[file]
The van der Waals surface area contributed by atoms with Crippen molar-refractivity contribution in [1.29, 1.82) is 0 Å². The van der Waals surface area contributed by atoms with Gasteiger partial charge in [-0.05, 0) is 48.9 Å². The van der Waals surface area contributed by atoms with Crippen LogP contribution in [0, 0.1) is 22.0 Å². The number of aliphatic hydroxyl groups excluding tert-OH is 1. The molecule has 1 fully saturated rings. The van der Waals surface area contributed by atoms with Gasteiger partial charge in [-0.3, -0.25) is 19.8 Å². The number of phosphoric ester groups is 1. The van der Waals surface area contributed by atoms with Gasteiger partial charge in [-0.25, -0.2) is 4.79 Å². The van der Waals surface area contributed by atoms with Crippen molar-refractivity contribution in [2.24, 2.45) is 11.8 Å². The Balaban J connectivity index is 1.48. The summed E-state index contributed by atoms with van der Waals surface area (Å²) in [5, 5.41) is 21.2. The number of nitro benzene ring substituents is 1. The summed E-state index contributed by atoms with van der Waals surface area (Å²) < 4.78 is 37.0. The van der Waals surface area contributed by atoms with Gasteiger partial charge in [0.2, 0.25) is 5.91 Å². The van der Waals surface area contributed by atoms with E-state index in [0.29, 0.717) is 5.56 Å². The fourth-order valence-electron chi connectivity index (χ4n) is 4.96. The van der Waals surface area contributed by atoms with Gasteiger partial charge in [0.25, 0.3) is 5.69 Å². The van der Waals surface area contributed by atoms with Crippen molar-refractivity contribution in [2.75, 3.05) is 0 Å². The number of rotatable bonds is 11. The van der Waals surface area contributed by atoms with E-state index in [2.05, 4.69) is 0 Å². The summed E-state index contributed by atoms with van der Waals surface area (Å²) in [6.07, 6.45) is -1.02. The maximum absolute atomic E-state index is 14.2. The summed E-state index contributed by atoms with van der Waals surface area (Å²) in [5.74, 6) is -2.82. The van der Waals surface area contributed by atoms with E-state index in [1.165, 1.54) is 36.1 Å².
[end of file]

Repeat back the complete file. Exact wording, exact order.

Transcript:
The van der Waals surface area contributed by atoms with Crippen molar-refractivity contribution in [1.29, 1.82) is 0 Å². The van der Waals surface area contributed by atoms with Gasteiger partial charge in [-0.05, 0) is 48.9 Å². The van der Waals surface area contributed by atoms with Crippen LogP contribution in [0, 0.1) is 22.0 Å². The number of aliphatic hydroxyl groups excluding tert-OH is 1. The molecule has 1 fully saturated rings. The van der Waals surface area contributed by atoms with Gasteiger partial charge in [-0.3, -0.25) is 19.8 Å². The number of phosphoric ester groups is 1. The van der Waals surface area contributed by atoms with Gasteiger partial charge in [-0.25, -0.2) is 4.79 Å². The van der Waals surface area contributed by atoms with Crippen molar-refractivity contribution in [2.24, 2.45) is 11.8 Å². The Balaban J connectivity index is 1.48. The summed E-state index contributed by atoms with van der Waals surface area (Å²) in [5, 5.41) is 21.2. The number of nitro benzene ring substituents is 1. The summed E-state index contributed by atoms with van der Waals surface area (Å²) < 4.78 is 37.0. The van der Waals surface area contributed by atoms with Gasteiger partial charge in [0.2, 0.25) is 5.91 Å². The van der Waals surface area contributed by atoms with E-state index in [0.29, 0.717) is 5.56 Å². The fourth-order valence-electron chi connectivity index (χ4n) is 4.96. The van der Waals surface area contributed by atoms with Gasteiger partial charge in [0.25, 0.3) is 5.69 Å². The van der Waals surface area contributed by atoms with Crippen molar-refractivity contribution in [2.75, 3.05) is 0 Å². The number of rotatable bonds is 11. The van der Waals surface area contributed by atoms with E-state index in [2.05, 4.69) is 0 Å². The summed E-state index contributed by atoms with van der Waals surface area (Å²) in [6.07, 6.45) is -1.02. The maximum absolute atomic E-state index is 14.2. The summed E-state index contributed by atoms with van der Waals surface area (Å²) in [5.74, 6) is -2.82. The van der Waals surface area contributed by atoms with E-state index in [1.165, 1.54) is 36.1 Å².